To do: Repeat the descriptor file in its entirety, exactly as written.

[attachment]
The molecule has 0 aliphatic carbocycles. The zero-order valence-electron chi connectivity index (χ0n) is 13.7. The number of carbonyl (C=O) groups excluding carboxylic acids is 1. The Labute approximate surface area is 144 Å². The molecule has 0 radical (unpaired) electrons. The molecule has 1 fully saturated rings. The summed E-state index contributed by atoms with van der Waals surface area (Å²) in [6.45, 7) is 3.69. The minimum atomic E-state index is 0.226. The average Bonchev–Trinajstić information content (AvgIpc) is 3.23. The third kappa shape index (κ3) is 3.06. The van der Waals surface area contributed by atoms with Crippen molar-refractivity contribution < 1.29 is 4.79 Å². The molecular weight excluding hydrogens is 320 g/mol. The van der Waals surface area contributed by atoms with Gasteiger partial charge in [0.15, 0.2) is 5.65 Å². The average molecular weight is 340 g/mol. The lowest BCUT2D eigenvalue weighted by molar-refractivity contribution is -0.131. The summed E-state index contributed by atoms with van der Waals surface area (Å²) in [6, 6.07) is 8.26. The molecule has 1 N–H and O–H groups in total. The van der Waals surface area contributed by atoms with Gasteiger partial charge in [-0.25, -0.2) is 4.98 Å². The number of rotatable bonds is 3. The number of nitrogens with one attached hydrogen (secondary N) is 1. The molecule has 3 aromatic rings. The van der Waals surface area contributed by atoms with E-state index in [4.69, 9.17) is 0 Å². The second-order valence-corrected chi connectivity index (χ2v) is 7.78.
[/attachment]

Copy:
The molecule has 0 aliphatic carbocycles. The zero-order valence-electron chi connectivity index (χ0n) is 13.7. The number of carbonyl (C=O) groups excluding carboxylic acids is 1. The Labute approximate surface area is 144 Å². The molecule has 0 radical (unpaired) electrons. The molecule has 1 fully saturated rings. The summed E-state index contributed by atoms with van der Waals surface area (Å²) in [6.45, 7) is 3.69. The minimum atomic E-state index is 0.226. The average Bonchev–Trinajstić information content (AvgIpc) is 3.23. The third kappa shape index (κ3) is 3.06. The van der Waals surface area contributed by atoms with Crippen molar-refractivity contribution < 1.29 is 4.79 Å². The molecular weight excluding hydrogens is 320 g/mol. The van der Waals surface area contributed by atoms with Gasteiger partial charge in [0.15, 0.2) is 5.65 Å². The average molecular weight is 340 g/mol. The lowest BCUT2D eigenvalue weighted by molar-refractivity contribution is -0.131. The summed E-state index contributed by atoms with van der Waals surface area (Å²) in [6, 6.07) is 8.26. The molecule has 1 N–H and O–H groups in total. The van der Waals surface area contributed by atoms with Gasteiger partial charge in [-0.25, -0.2) is 4.98 Å². The number of rotatable bonds is 3. The number of nitrogens with one attached hydrogen (secondary N) is 1. The molecule has 3 aromatic rings. The van der Waals surface area contributed by atoms with E-state index in [4.69, 9.17) is 0 Å². The second-order valence-corrected chi connectivity index (χ2v) is 7.78.